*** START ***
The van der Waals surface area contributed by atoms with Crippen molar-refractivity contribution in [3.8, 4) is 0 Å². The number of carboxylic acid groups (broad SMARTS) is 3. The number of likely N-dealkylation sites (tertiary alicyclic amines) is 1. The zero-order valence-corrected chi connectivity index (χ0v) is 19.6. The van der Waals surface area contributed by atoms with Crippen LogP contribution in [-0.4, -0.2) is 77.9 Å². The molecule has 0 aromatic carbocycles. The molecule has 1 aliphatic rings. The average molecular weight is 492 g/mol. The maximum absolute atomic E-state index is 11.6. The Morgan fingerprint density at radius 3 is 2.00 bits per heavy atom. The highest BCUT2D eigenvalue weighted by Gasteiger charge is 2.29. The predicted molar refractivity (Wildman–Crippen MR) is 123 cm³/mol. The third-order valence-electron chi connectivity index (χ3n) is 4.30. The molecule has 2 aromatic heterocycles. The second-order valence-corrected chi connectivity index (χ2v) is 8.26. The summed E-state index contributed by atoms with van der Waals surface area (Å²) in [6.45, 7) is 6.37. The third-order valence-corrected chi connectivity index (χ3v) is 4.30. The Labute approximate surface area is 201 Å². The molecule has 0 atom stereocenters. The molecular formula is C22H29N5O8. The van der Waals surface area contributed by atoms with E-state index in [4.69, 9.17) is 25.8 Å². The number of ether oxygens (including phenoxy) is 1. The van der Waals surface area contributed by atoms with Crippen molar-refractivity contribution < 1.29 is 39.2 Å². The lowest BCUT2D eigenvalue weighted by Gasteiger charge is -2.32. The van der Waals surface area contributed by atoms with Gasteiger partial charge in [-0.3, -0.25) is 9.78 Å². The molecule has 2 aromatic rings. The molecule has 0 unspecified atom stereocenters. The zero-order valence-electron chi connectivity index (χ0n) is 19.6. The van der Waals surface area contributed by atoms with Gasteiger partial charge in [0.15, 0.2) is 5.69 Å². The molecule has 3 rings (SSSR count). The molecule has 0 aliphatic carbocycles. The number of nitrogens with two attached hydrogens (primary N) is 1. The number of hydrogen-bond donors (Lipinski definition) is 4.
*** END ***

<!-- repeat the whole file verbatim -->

The van der Waals surface area contributed by atoms with Crippen molar-refractivity contribution in [3.8, 4) is 0 Å². The number of carboxylic acid groups (broad SMARTS) is 3. The number of likely N-dealkylation sites (tertiary alicyclic amines) is 1. The zero-order valence-corrected chi connectivity index (χ0v) is 19.6. The van der Waals surface area contributed by atoms with Crippen LogP contribution in [-0.4, -0.2) is 77.9 Å². The molecule has 0 aromatic carbocycles. The molecule has 1 aliphatic rings. The average molecular weight is 492 g/mol. The maximum absolute atomic E-state index is 11.6. The Morgan fingerprint density at radius 3 is 2.00 bits per heavy atom. The highest BCUT2D eigenvalue weighted by Gasteiger charge is 2.29. The predicted molar refractivity (Wildman–Crippen MR) is 123 cm³/mol. The third-order valence-electron chi connectivity index (χ3n) is 4.30. The molecule has 2 aromatic heterocycles. The second-order valence-corrected chi connectivity index (χ2v) is 8.26. The summed E-state index contributed by atoms with van der Waals surface area (Å²) in [6.45, 7) is 6.37. The third-order valence-corrected chi connectivity index (χ3v) is 4.30. The Labute approximate surface area is 201 Å². The molecule has 0 atom stereocenters. The molecular formula is C22H29N5O8. The van der Waals surface area contributed by atoms with E-state index in [4.69, 9.17) is 25.8 Å². The number of ether oxygens (including phenoxy) is 1. The van der Waals surface area contributed by atoms with Crippen molar-refractivity contribution < 1.29 is 39.2 Å². The lowest BCUT2D eigenvalue weighted by Gasteiger charge is -2.32. The van der Waals surface area contributed by atoms with Gasteiger partial charge in [-0.3, -0.25) is 9.78 Å². The molecule has 2 aromatic rings. The molecule has 0 unspecified atom stereocenters. The zero-order valence-electron chi connectivity index (χ0n) is 19.6. The van der Waals surface area contributed by atoms with Gasteiger partial charge in [0.15, 0.2) is 5.69 Å². The molecule has 3 rings (SSSR count). The molecule has 0 aliphatic carbocycles. The number of nitrogens with two attached hydrogens (primary N) is 1. The number of hydrogen-bond donors (Lipinski definition) is 4.